While small-cap stocks, such as Jersey Electricity plc (LSE:JEL) with its market cap of UK£146.46M, are popular for their explosive growth, investors should also be aware of their balance sheet to judge whether the company can survive a downturn. Assessing first and foremost the financial health is essential, as mismanagement of capital can lead to bankruptcies, which occur at a higher rate for small-caps. I believe these basic checks tell most of the story you need to know. Nevertheless, I know these factors are very high-level, so I’d encourage you to dig deeper yourself into JEL here.
Does JEL generate enough cash through operations?
JEL’s debt level has been constant at around UK£30.24M over the previous year comprising of short- and long-term debt. At this constant level of debt, the current cash and short-term investment levels stands at UK£8.08M , ready to deploy into the business. Moreover, JEL has generated UK£26.46M in operating cash flow over the same time period, resulting in an operating cash to total debt ratio of 87.52%, meaning that JEL’s current level of operating cash is high enough to cover debt. This ratio can also be interpreted as a measure of efficiency as an alternative to return on assets. In JEL’s case, it is able to generate 0.88x cash from its debt capital.
Can JEL pay its short-term liabilities?
Looking at JEL’s most recent UK£16.92M liabilities, the company has been able to meet these commitments with a current assets level of UK£35.14M, leading to a 2.08x current account ratio. Generally, for Electric Utilities companies, this is a reasonable ratio since there’s sufficient cash cushion without leaving too much capital idle or in low-earning investments.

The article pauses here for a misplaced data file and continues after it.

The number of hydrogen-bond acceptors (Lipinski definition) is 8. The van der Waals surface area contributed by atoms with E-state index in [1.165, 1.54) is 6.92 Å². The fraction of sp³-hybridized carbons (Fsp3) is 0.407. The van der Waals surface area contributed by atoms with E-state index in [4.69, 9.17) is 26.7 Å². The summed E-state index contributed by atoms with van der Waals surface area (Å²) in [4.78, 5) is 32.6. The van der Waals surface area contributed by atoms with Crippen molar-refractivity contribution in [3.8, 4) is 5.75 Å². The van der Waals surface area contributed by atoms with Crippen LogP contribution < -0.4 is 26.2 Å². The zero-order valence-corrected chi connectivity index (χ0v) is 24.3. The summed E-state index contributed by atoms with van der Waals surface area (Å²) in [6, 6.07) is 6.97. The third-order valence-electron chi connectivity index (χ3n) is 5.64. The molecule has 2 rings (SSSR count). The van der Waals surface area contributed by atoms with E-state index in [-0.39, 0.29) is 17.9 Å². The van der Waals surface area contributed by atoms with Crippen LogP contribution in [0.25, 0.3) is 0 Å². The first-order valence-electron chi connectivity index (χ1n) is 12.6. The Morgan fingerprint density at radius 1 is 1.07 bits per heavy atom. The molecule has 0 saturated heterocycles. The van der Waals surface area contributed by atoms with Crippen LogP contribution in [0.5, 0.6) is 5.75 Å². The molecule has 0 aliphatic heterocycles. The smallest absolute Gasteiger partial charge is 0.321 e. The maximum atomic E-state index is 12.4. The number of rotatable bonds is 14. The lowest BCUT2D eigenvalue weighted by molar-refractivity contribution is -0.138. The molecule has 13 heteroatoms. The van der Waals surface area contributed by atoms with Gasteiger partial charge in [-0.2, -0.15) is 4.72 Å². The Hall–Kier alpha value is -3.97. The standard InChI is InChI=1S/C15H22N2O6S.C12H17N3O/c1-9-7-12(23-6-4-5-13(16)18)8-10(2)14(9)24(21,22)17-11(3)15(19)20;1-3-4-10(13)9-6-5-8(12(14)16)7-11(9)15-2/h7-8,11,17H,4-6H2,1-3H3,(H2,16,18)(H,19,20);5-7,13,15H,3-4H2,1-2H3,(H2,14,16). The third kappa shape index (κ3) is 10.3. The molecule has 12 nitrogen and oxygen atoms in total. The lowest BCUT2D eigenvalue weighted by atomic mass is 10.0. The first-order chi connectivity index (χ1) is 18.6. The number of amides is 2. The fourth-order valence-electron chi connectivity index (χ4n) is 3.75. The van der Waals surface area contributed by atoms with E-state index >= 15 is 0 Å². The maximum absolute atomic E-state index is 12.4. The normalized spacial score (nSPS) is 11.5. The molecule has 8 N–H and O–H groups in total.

Can JEL service its debt comfortably?With debt at 17.15% of equity, JEL may be thought of as appropriately levered. JEL is not taking on too much debt commitment, which may be constraining for future growth. We can check to see whether JEL is able to meet its debt obligations by looking at the net interest coverage ratio. A company generating earnings before interest and tax (EBIT) at least three times its net interest payments is considered financially sound. In JEL’s, case, the ratio of 11.04x suggests that interest is comfortably covered, which means that lenders may be inclined to lend more money to the company, as it is seen as safe in terms of payback.
JEL has demonstrated its ability to generate sufficient levels of cash flow, while its debt hovers at a safe level. In addition to this, the company exhibits an ability to meet its near term obligations should an adverse event occur. Keep in mind I haven’t considered other factors such as how JEL has been performing in the past. You should continue to research Jersey Electricity to get a better picture of the stock by looking at:
- Future Outlook: What are well-informed industry analysts predicting for JEL’s future growth? Take a look at our free research report of analyst consensus for JEL’s outlook.
- Valuation: What is JEL worth today? Is the stock undervalued, even when its growth outlook is factored into its intrinsic value? The intrinsic value infographic in our free research report helps visualize whether JEL is currently mispriced by the market.
- Other High-Performing Stocks: Are there other stocks that provide better prospects with proven track records? Explore our free list of these great stocks here.